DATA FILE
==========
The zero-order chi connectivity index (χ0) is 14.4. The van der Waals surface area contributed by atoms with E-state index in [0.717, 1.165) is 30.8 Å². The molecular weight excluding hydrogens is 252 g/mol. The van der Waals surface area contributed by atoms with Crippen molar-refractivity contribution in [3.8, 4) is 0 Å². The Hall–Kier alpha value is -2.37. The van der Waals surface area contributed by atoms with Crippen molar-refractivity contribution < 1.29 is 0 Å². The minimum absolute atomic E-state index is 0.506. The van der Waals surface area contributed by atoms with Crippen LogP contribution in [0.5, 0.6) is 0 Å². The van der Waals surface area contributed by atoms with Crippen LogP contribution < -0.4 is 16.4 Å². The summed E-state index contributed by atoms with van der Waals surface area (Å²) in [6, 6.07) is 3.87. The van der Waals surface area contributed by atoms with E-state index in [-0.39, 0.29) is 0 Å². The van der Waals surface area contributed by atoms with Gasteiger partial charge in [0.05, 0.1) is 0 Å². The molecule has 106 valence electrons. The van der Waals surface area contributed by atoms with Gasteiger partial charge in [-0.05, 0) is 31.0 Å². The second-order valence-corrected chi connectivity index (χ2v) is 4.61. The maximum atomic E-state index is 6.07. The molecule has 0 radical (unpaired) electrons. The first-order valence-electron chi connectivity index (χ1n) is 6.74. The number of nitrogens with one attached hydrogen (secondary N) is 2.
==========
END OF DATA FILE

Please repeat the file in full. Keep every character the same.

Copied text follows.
The zero-order chi connectivity index (χ0) is 14.4. The van der Waals surface area contributed by atoms with E-state index in [0.717, 1.165) is 30.8 Å². The molecular weight excluding hydrogens is 252 g/mol. The van der Waals surface area contributed by atoms with Crippen molar-refractivity contribution in [3.8, 4) is 0 Å². The Hall–Kier alpha value is -2.37. The van der Waals surface area contributed by atoms with Crippen molar-refractivity contribution < 1.29 is 0 Å². The minimum absolute atomic E-state index is 0.506. The van der Waals surface area contributed by atoms with Crippen LogP contribution in [0.5, 0.6) is 0 Å². The van der Waals surface area contributed by atoms with Crippen LogP contribution < -0.4 is 16.4 Å². The summed E-state index contributed by atoms with van der Waals surface area (Å²) in [6, 6.07) is 3.87. The van der Waals surface area contributed by atoms with E-state index in [-0.39, 0.29) is 0 Å². The van der Waals surface area contributed by atoms with Gasteiger partial charge in [0.05, 0.1) is 0 Å². The molecule has 106 valence electrons. The van der Waals surface area contributed by atoms with Gasteiger partial charge in [-0.05, 0) is 31.0 Å². The second-order valence-corrected chi connectivity index (χ2v) is 4.61. The maximum atomic E-state index is 6.07. The molecule has 0 radical (unpaired) electrons. The first-order valence-electron chi connectivity index (χ1n) is 6.74. The number of nitrogens with one attached hydrogen (secondary N) is 2.